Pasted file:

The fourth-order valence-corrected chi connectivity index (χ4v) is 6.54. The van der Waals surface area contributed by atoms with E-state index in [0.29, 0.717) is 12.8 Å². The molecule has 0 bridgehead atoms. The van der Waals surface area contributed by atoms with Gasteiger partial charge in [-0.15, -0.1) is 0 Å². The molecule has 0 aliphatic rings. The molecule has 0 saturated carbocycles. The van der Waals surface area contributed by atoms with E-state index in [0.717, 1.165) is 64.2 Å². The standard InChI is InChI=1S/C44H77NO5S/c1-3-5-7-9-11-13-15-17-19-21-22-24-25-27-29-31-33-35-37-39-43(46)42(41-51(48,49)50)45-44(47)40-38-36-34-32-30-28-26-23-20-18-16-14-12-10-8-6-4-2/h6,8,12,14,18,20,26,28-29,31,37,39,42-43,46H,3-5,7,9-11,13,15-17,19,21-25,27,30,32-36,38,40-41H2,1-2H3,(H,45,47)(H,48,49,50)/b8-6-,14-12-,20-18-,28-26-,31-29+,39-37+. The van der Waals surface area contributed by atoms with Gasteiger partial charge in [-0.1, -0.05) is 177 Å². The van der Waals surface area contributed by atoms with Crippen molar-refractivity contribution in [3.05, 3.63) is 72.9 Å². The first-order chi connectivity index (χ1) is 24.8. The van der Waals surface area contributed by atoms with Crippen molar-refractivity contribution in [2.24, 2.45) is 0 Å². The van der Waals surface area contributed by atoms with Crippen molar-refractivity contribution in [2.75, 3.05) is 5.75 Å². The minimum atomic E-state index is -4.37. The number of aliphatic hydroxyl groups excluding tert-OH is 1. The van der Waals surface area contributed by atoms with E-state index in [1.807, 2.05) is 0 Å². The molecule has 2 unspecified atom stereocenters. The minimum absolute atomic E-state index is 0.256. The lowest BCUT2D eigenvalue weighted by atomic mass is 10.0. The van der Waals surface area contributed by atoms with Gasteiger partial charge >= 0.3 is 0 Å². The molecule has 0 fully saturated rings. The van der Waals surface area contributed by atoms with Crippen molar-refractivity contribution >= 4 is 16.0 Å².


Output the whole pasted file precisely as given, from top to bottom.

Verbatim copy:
The fourth-order valence-corrected chi connectivity index (χ4v) is 6.54. The van der Waals surface area contributed by atoms with E-state index in [0.29, 0.717) is 12.8 Å². The molecule has 0 bridgehead atoms. The van der Waals surface area contributed by atoms with Gasteiger partial charge in [-0.15, -0.1) is 0 Å². The molecule has 0 aliphatic rings. The molecule has 0 saturated carbocycles. The van der Waals surface area contributed by atoms with E-state index in [0.717, 1.165) is 64.2 Å². The standard InChI is InChI=1S/C44H77NO5S/c1-3-5-7-9-11-13-15-17-19-21-22-24-25-27-29-31-33-35-37-39-43(46)42(41-51(48,49)50)45-44(47)40-38-36-34-32-30-28-26-23-20-18-16-14-12-10-8-6-4-2/h6,8,12,14,18,20,26,28-29,31,37,39,42-43,46H,3-5,7,9-11,13,15-17,19,21-25,27,30,32-36,38,40-41H2,1-2H3,(H,45,47)(H,48,49,50)/b8-6-,14-12-,20-18-,28-26-,31-29+,39-37+. The van der Waals surface area contributed by atoms with Gasteiger partial charge in [-0.1, -0.05) is 177 Å². The van der Waals surface area contributed by atoms with Crippen molar-refractivity contribution in [3.05, 3.63) is 72.9 Å². The first-order chi connectivity index (χ1) is 24.8. The van der Waals surface area contributed by atoms with Crippen molar-refractivity contribution in [2.24, 2.45) is 0 Å². The van der Waals surface area contributed by atoms with Crippen molar-refractivity contribution in [2.75, 3.05) is 5.75 Å². The minimum atomic E-state index is -4.37. The number of aliphatic hydroxyl groups excluding tert-OH is 1. The van der Waals surface area contributed by atoms with E-state index in [1.807, 2.05) is 0 Å². The molecule has 2 unspecified atom stereocenters. The minimum absolute atomic E-state index is 0.256. The lowest BCUT2D eigenvalue weighted by atomic mass is 10.0. The van der Waals surface area contributed by atoms with Gasteiger partial charge >= 0.3 is 0 Å². The molecule has 0 fully saturated rings. The van der Waals surface area contributed by atoms with Crippen molar-refractivity contribution >= 4 is 16.0 Å².